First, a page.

Article written by Alan Girle
Employers have a responsibility to do all that is reasonably practicable to ensure the safety of their workers, but often the real problem is convincing the workers to look after themselves. Motivating workers to develop a safe work culture is no easy task. It involves a combination of instruction, incentive, reward, supervision and discipline. If an employer is not effective in this process, they may be criminally prosecuted. While motivation may be the primary goal, employers must keep in mind that they may have to discipline a recalcitrant employee.
From a work health and safety (WHS) perspective, if a worker is injured, the test will be whether the employer has ensured, so far as is reasonably practicable, the safety of that worker. The very first incident can form the basis of a prosecution, so it is important that the fundamentals are covered. The test will be whether the employer has:
- created a safe working environment;
- given clear instruction to employees;
- monitored the level of compliance by its employees;
- supervised the employees.
Examples of prosecutions of employers for employees disregarding instructions are abundant. In New South Wales a company was convicted and fined $240,000 when a 15 year old work experience student suffered permanent loss of vision in both eyes when he was welding on the first day of a work without eye protection in place. In Western Australia a roof carpenter was convicted and fined $27,500 after a worker lost sight in one eye as a result of a ricocheting nail from a nail gun. In Victoria a hotel was convicted and fined $60,000 after a kitchen hand suffered serious burns to her eye from waste liquid produced after cleaning a cooking grill.
From a disciplinary perspective, it is sometimes difficult to dismiss an employee for a safety breach. The Fair Work Commission has made it clear that it will have regard to evidence that the employee:
- knew what was required of them;
- knew that a breach of the safety requirement could result in dismissal;
- had been warned that non-compliance could result in dismissal;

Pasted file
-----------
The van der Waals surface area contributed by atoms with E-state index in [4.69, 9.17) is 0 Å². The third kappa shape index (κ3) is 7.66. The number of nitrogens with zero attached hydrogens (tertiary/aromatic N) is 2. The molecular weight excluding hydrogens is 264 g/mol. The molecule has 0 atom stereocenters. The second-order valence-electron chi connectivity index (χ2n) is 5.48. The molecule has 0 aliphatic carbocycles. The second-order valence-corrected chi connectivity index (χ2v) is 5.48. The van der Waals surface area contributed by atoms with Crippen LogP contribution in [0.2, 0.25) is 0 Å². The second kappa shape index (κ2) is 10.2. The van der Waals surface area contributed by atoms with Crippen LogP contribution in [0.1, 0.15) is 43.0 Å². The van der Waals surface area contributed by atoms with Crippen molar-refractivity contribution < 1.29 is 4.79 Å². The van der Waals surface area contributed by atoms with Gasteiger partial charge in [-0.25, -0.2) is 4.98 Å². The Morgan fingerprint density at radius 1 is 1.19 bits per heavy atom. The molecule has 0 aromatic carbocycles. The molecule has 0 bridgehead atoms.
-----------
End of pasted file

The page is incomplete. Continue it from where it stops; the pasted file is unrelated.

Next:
- there was a pattern of non-compliance without improvement;
- was given a fair opportunity to respond to the allegation; and
- failed to give an adequate response to the allegation.
Dismissal following an initial breach may be harsh, unjust or unreasonable, but the breach should be used an opportunity to better ensure the safety of workers and to set up a basis that will allow strong action in the future.
At the point at which the employer wants to dismiss, then the employer should take the following steps.
- Give the employee details of the alleged safety breach.
- Allow the employee to have with them a support person.
- Give the employee a fair opportunity to respond.
- Ensure that the decision to dismiss is fair, just and reasonable.
- Take into account other mitigating factors such as the age of the employee, length of service, explanation for breach and a good disciplinary record.
If on balance a decision is made not to dismiss, then it is important that the employee is left with no doubt that a further safety breach may lead to dismissal. Clear documentation to this effect is advisable.
Safety breaches have the potential to result in serious injury or death for the worker involved and those around them. In many cases a program of coaching and positive reinforcement will be adopted to develop a stronger safety culture. However, unambiguous warnings should follow to protect the employer’s ability to manage what can be a difficult process of disciplining the employee. Escalation and documentation is often the best approach and not only will that support the employer, the process will also act as evidence that the employer is doing what is required under WHS laws.
If you have any questions about your WHS practices, contact Alan Girle on 1300 565 846 or firstname.lastname@example.org.